A total of 533 AS patients and 792 unrelated controls of Chinese Han were examined in the studies. AS patients and controls were enrolled from Shanghai and Taizhou cities in China. The first 205 patients were enrolled from 2010 to 2011, and were studied earlier as the first cohort. The remaining 328 patients were enrolled from 2012 to 2013, and were examined later as the second cohort. All patients met the modified New York diagnostic criteria for AS.20 Controls were selected on the basis of a history of immune-mediated diseases. All participants signed informed consent. The studies were approved by the Ethics Committees of both Fudan University and the University of Texas Medical School at Houston.

Genome-wide CN variation (CNV) analysis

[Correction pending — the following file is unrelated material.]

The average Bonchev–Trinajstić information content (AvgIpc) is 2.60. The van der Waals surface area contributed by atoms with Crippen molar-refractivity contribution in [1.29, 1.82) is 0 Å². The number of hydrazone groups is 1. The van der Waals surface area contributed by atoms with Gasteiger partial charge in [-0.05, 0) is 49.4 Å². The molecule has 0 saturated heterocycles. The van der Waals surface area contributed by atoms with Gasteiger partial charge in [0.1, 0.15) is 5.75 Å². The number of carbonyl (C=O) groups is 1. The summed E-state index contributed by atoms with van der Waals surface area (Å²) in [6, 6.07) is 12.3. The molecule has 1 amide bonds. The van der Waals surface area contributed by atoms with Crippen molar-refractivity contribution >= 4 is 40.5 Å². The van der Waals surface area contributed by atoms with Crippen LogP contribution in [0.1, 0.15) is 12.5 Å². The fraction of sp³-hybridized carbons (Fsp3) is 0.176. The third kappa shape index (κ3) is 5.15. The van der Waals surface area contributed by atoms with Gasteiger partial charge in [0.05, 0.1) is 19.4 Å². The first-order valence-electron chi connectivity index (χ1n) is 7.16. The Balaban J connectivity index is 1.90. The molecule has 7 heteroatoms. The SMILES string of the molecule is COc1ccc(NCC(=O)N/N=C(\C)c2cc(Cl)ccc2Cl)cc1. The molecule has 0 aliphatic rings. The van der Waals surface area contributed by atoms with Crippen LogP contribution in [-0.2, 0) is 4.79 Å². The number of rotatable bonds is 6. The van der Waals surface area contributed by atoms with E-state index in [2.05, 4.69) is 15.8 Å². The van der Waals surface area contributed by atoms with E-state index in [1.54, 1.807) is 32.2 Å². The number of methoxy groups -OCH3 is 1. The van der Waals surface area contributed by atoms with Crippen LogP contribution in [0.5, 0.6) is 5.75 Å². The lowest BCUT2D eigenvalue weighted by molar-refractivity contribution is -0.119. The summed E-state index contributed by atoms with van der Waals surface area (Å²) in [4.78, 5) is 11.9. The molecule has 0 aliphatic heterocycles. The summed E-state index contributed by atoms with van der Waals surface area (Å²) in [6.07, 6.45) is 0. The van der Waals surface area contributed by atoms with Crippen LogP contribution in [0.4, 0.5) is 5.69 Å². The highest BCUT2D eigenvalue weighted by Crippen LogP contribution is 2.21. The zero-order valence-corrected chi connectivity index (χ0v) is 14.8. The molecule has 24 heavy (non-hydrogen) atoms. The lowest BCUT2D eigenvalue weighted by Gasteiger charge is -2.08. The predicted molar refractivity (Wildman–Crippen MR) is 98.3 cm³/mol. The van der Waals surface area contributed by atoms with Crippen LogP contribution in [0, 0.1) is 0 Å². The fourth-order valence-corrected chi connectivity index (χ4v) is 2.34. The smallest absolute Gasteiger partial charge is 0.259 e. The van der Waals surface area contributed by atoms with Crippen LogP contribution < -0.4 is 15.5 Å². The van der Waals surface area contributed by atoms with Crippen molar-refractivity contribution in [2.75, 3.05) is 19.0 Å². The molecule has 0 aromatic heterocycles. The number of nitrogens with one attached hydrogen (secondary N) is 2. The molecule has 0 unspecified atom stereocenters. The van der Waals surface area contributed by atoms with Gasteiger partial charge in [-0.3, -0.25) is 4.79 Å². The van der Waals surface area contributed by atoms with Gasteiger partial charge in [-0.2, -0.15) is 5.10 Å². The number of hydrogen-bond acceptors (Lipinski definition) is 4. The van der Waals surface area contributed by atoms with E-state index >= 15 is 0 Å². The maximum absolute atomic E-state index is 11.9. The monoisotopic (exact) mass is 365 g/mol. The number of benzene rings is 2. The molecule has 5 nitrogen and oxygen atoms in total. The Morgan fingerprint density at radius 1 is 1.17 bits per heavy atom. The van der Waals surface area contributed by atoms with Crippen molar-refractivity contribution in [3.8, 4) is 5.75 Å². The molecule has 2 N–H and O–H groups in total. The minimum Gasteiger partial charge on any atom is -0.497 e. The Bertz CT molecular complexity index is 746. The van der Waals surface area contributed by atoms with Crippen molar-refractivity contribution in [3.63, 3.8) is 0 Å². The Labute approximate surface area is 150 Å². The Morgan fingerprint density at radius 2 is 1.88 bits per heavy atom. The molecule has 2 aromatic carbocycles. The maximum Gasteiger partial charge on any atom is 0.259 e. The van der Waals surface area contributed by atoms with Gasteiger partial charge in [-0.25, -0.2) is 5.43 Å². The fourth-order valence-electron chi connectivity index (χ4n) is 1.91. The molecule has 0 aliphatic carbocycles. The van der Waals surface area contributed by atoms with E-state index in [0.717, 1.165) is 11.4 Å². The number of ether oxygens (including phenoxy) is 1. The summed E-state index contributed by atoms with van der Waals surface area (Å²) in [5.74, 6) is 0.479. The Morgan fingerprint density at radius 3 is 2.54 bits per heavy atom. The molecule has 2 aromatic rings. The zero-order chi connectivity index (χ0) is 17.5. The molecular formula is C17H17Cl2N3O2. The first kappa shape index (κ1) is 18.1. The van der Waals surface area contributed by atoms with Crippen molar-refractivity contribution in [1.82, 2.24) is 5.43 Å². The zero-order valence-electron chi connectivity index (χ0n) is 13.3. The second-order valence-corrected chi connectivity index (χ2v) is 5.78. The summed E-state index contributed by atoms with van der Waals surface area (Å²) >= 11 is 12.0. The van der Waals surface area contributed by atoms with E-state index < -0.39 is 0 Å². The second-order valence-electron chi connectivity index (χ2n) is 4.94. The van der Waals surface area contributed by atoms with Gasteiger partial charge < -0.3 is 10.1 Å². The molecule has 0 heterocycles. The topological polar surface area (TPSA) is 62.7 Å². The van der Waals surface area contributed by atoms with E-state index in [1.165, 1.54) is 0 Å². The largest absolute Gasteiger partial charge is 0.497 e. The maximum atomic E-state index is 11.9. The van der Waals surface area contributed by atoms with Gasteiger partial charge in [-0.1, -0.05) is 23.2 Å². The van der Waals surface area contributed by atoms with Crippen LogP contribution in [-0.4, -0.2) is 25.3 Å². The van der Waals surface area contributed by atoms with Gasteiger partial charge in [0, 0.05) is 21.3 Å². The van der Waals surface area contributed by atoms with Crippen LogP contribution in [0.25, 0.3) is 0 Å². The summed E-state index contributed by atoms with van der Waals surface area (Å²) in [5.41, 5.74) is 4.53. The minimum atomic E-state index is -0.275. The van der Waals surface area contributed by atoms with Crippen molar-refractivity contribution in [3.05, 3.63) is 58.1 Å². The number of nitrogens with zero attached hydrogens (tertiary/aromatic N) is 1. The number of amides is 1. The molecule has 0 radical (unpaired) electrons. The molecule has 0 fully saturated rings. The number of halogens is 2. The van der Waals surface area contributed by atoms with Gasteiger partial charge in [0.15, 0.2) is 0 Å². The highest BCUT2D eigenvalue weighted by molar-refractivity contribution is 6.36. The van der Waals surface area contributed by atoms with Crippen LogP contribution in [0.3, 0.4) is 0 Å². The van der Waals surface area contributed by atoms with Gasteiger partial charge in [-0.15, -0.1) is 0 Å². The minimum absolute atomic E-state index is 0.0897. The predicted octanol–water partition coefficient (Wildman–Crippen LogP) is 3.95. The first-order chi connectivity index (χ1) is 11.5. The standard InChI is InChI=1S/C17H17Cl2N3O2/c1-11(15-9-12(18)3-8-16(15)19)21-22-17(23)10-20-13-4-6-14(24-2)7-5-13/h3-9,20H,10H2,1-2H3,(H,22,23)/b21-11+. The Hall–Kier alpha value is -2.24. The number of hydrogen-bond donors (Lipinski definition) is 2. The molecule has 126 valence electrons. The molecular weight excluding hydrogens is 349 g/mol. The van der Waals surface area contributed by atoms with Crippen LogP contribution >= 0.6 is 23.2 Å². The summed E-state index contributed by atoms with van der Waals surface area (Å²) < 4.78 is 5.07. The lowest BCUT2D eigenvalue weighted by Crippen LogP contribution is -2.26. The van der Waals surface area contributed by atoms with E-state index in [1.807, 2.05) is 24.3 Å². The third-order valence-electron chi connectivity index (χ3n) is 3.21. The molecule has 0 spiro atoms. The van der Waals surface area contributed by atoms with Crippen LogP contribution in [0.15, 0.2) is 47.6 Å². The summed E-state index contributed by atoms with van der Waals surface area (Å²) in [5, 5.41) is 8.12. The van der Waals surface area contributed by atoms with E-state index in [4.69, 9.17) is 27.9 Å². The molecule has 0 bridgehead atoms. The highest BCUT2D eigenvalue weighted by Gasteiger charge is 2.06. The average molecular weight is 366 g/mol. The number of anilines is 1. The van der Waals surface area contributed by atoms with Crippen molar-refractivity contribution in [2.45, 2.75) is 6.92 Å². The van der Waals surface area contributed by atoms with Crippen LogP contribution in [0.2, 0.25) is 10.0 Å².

Five AS patients were examined by using Agilent SurePrint G3 Human CGH Microarrays (1 × 1M) following the manufacturer’s protocol. Commercial genomic DNA (Promega, Madison, WI, USA) was used as the internal control. Briefly, genomic DNA of each subject was treated with restriction digestion, and then was labeled with ULS-Cy5 (for patients) and ULS-Cy3 (for sex-matched controls). The labeled products of one patient and one control were mixed and hybridized to the array for 40 h at 60 °C. Then, the array was washed and scanned on an Agilent Microarray Scanner. The data were extracted by Agilent Feature Extraction 10.7.3.1 and analyzed by Agilent Workbench 7.0. ADM-2 was used as statistical algorithm with a P-value threshold of 0.05. CN gains or losses of at least five consecutive oligomers on the array were selected for further analysis. The genome-wide common CNVs in human populations were adopted from the public data via the Database of Genomic Variants (http://projects.tcag.ca/variation/)21 and our private Chinese CNV data.22 Genes present in these common aberrations regions (referred to as CNV regions) were identified using the human genome browser at UCSC.23